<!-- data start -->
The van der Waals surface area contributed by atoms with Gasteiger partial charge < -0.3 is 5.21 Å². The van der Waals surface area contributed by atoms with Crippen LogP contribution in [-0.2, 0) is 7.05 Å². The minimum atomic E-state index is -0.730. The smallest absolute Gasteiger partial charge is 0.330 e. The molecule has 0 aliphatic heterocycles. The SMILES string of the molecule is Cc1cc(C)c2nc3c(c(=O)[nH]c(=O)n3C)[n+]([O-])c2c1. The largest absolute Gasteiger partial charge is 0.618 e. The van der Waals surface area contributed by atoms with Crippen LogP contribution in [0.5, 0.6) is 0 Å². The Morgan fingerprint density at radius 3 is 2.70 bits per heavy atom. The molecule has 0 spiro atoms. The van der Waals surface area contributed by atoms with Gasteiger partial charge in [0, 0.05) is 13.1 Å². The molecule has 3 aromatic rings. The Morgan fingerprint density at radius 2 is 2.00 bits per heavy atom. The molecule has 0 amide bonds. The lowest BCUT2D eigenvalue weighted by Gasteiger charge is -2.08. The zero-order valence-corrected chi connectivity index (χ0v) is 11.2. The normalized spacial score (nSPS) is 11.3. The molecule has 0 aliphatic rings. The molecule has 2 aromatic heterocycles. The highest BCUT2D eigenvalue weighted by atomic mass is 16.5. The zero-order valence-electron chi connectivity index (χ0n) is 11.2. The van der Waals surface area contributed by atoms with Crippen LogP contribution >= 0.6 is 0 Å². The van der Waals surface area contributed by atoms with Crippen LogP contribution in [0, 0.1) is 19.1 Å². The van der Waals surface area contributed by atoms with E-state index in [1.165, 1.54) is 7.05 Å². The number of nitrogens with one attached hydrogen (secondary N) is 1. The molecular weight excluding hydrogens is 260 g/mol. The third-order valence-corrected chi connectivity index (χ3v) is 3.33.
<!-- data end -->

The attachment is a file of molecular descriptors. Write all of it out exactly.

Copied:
The van der Waals surface area contributed by atoms with Gasteiger partial charge < -0.3 is 5.21 Å². The van der Waals surface area contributed by atoms with Crippen LogP contribution in [-0.2, 0) is 7.05 Å². The minimum atomic E-state index is -0.730. The smallest absolute Gasteiger partial charge is 0.330 e. The molecule has 0 aliphatic heterocycles. The SMILES string of the molecule is Cc1cc(C)c2nc3c(c(=O)[nH]c(=O)n3C)[n+]([O-])c2c1. The largest absolute Gasteiger partial charge is 0.618 e. The van der Waals surface area contributed by atoms with Crippen LogP contribution in [0.5, 0.6) is 0 Å². The Morgan fingerprint density at radius 3 is 2.70 bits per heavy atom. The molecule has 0 spiro atoms. The van der Waals surface area contributed by atoms with Gasteiger partial charge in [0, 0.05) is 13.1 Å². The molecule has 3 aromatic rings. The Morgan fingerprint density at radius 2 is 2.00 bits per heavy atom. The molecule has 0 amide bonds. The lowest BCUT2D eigenvalue weighted by Gasteiger charge is -2.08. The zero-order valence-corrected chi connectivity index (χ0v) is 11.2. The normalized spacial score (nSPS) is 11.3. The molecule has 0 aliphatic rings. The molecule has 2 aromatic heterocycles. The highest BCUT2D eigenvalue weighted by atomic mass is 16.5. The zero-order valence-electron chi connectivity index (χ0n) is 11.2. The van der Waals surface area contributed by atoms with Crippen LogP contribution >= 0.6 is 0 Å². The van der Waals surface area contributed by atoms with Crippen LogP contribution in [0, 0.1) is 19.1 Å². The van der Waals surface area contributed by atoms with E-state index in [1.165, 1.54) is 7.05 Å². The number of nitrogens with one attached hydrogen (secondary N) is 1. The molecular weight excluding hydrogens is 260 g/mol. The third-order valence-corrected chi connectivity index (χ3v) is 3.33.